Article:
I made a major commitment recently…a commitment to watching all seven seasons of the Canadian young adult horse-rescue ranch TV drama series ‘Heartland’. What led me to this viewing choice, some might ask – knowing that I am not a young adult, don’t have any teenagers in the house and don’t live on a horse ranch – oh, and I’m not Canadian either. I have been completely enthralled by this show and have stayed with it for the long haul, due to the likeable characters, storylines and picturesque scenery. But what drew me to this show in the first place came straight from my childhood – a childhood steeped in horse lore.
Many girls go through a ‘horse stage’. There seems to be a magnetic attraction between young women and horses, even when the young women concerned have barely had any contact with actual horses. In fact one genre off-shoot of the horsey novel is that of the city girl who comes to the country, has some sort of epiphany and learns to ride a horse and face life issues plot line. Anyone who has read a children’s or young adult horse novel will also know that there is a particular sub-genre concerned with rescuing, training and re-homing unwanted, abused or elderly horses. I still have a lot of my childhood horse novels on my bookshelf, although my mother did persuade me to part with some. When I look at Follyfoot, Monica Dickens’ tales of a British ‘Rest Home for Retired Horses’, I see many similar themes between the core of that series and Heartland: issues of fair treatment of animals, understanding the psychology of animals and people and issues of morality and justice. Other horse books show people bonding with one another over their love of horses (Jo Furminger’s Blackbirds series), or girls developing a close bond with their horses (Christine Pullein Thompson’s Phantom Horse series, Patricia Leitch’s Jinny books or Sharon Wagner’s Gypsy series).
What is it particularly about horses and girls? One thing about riding horses is children gaining technical competency: learning the art of riding and learning to care for a horse and horse tack. In a world where western children are very protected, gaining practical skills sometimes reserved for adults, can be empowering. Coupled with this there is a sense of freedom about riding – it’s safer than walking alone and you can gallop away from danger (apparently – unless there are guns!). Then there is the enticing wild spirit of the horse, seen in a series like Elyne Mitchell’s Brumbies. It’s hard to forget visual scenes like the one at the end of the first ‘The Man from Snowy River’ movie where dozens of the mountain horses gallop down what looks like a sheer cliff. One of the first non-fiction books I ever owned was a big glossy book called ‘A world of horses’ by Anne Charlish. It contains big double-page spreads of horses galloping, hoofs pounding, mud or water spraying out, manes flying, heads proudly lifted high. The noble steed!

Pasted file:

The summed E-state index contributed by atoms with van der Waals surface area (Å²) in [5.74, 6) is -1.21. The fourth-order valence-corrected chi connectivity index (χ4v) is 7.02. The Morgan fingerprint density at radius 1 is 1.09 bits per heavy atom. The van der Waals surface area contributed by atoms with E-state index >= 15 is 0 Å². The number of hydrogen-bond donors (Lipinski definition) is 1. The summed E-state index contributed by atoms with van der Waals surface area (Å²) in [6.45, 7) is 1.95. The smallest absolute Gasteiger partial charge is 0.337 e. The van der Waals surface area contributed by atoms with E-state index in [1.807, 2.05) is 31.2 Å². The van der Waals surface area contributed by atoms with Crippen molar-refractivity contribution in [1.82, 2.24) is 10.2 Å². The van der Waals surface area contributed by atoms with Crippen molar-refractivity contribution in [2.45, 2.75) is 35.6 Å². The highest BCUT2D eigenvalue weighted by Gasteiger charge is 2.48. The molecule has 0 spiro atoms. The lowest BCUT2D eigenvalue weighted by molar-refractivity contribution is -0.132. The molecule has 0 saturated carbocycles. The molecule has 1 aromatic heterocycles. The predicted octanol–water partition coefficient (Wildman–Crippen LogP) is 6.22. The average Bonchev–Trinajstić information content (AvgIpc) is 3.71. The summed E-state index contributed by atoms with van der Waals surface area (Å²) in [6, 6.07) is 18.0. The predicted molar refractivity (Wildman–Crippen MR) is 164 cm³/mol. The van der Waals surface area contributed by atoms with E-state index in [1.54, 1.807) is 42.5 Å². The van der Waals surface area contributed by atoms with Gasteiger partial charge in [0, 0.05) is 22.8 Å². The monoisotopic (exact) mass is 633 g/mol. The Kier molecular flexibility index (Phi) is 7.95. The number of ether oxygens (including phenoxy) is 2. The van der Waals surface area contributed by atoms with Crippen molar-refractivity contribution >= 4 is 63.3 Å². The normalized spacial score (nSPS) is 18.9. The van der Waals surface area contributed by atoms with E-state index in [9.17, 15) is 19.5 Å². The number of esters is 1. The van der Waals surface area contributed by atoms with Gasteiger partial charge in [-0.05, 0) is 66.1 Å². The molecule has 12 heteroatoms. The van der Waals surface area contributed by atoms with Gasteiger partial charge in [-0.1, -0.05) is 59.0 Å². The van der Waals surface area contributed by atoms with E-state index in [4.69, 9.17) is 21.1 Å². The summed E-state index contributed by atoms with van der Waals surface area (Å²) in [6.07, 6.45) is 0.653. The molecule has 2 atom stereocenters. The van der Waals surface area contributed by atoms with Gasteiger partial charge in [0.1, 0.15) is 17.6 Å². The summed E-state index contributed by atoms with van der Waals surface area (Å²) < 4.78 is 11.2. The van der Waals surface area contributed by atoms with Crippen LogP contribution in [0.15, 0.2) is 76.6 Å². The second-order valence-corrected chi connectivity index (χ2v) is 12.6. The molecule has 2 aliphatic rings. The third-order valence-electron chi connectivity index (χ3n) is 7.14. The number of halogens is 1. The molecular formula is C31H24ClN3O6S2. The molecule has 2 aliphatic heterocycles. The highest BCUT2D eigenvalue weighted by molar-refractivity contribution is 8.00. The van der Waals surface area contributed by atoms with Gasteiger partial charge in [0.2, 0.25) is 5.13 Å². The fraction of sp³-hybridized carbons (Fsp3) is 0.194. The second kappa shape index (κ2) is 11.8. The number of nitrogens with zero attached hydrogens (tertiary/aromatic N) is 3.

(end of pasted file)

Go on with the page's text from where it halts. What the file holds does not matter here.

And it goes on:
Then there is horse trivia. Another book I had was a little yellow fact book and I had the horse one from this series. From this book I learnt words like ‘palomino’, ‘skewbald’ and ‘piebald’. The colour or breed of a horse finds its way into the heart of many tales, from Black Beauty to Ghost Horse. And horse sculptures – I’ve got a shelf of them. When my grandparents went to China they brought me back a miniature reproduction ceramic entombed warriors horse, which sat alongside my brass horse and the green horse head cologne bottle I probably picked up at an op shop. When I went to Denmark, I brought back two signature red and white wooden horses. About eight horse sculptures from different countries or traditions trotted along my book shelves together.
In the midst of my childhood horsey time, I did actually have some riding lessons. I remember learning how to hold the reins and mastering the rising trot. I didn’t have the lessons for very long though and since then I’ve only been on the occasional trail ride, but some vestige of the mystique of horses has stayed with me.
In ‘Heartland’, young Amy Fleming trains horses with problems, gaining their trust and mending their ways. Along the way she often heals the traumas of their riders, who sometimes have more of an issue than the horses. Amy’s bond and gentleness with the horses is magnetic, as well as the way she stands up for the animals, who can’t voice their own concerns, fears or troubles. She trains the horses in the context of a loving, but often dysfunctional, family ranch. The relationships between the humans, including various romances, are as interesting as their bonds with the horses. In the end I see the themes of freedom, love and justice in this series, as I’ve seen them in many of the horse tales that have gone before them. I think seeing the germs of these themes in my youthful equine phase has drawn me back again to the world of the horse. As well as freedom, love, and justice, I see great hope in ‘Heartland’ – hope for wounded horses to heal and hope for hurting and broken people to change. Watching people and animals change and grow, although it may sound sappy, helps give me hope that as people we really can change and grow in ourselves and to keep holding out this hope for ourselves and for others.
This has been today’s personal Baggage Check – brought to you by the many beloved ponies who had their manes plaited, and who carried their young riders over jumps, through gymkhanas and dressage competitions on the pages of young adult novels, before galloping off along the beach into the sunset.